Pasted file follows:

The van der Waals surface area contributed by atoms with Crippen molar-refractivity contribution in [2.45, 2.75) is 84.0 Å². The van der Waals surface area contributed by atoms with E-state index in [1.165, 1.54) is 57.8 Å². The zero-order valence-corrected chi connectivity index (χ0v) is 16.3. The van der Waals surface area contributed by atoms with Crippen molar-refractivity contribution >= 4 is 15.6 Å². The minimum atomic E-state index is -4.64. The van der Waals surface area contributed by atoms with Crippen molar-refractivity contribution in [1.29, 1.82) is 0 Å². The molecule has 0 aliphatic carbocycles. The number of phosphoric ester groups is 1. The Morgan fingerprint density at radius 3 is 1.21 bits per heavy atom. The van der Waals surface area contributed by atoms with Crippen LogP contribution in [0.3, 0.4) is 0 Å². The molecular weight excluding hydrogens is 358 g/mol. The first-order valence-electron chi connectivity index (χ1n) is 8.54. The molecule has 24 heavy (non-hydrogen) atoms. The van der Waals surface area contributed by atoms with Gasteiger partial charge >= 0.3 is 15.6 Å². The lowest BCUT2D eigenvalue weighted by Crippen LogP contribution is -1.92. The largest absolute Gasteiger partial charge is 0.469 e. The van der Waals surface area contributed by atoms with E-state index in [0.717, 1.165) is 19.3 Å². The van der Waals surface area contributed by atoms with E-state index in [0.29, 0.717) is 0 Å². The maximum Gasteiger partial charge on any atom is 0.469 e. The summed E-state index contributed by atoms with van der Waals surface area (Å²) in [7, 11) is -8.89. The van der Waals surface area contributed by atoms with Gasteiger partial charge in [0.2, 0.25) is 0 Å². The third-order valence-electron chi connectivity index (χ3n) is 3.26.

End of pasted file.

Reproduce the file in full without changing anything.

The van der Waals surface area contributed by atoms with Crippen molar-refractivity contribution in [2.45, 2.75) is 84.0 Å². The van der Waals surface area contributed by atoms with E-state index in [1.165, 1.54) is 57.8 Å². The zero-order valence-corrected chi connectivity index (χ0v) is 16.3. The van der Waals surface area contributed by atoms with Crippen molar-refractivity contribution >= 4 is 15.6 Å². The minimum atomic E-state index is -4.64. The van der Waals surface area contributed by atoms with Crippen molar-refractivity contribution in [1.29, 1.82) is 0 Å². The molecule has 0 aliphatic carbocycles. The number of phosphoric ester groups is 1. The Morgan fingerprint density at radius 3 is 1.21 bits per heavy atom. The van der Waals surface area contributed by atoms with Crippen LogP contribution in [0.3, 0.4) is 0 Å². The molecular weight excluding hydrogens is 358 g/mol. The first-order valence-electron chi connectivity index (χ1n) is 8.54. The molecule has 24 heavy (non-hydrogen) atoms. The van der Waals surface area contributed by atoms with Gasteiger partial charge >= 0.3 is 15.6 Å². The lowest BCUT2D eigenvalue weighted by Crippen LogP contribution is -1.92. The largest absolute Gasteiger partial charge is 0.469 e. The van der Waals surface area contributed by atoms with E-state index in [0.717, 1.165) is 19.3 Å². The van der Waals surface area contributed by atoms with E-state index in [0.29, 0.717) is 0 Å². The maximum Gasteiger partial charge on any atom is 0.469 e. The summed E-state index contributed by atoms with van der Waals surface area (Å²) in [7, 11) is -8.89. The van der Waals surface area contributed by atoms with Gasteiger partial charge in [0.2, 0.25) is 0 Å². The third-order valence-electron chi connectivity index (χ3n) is 3.26.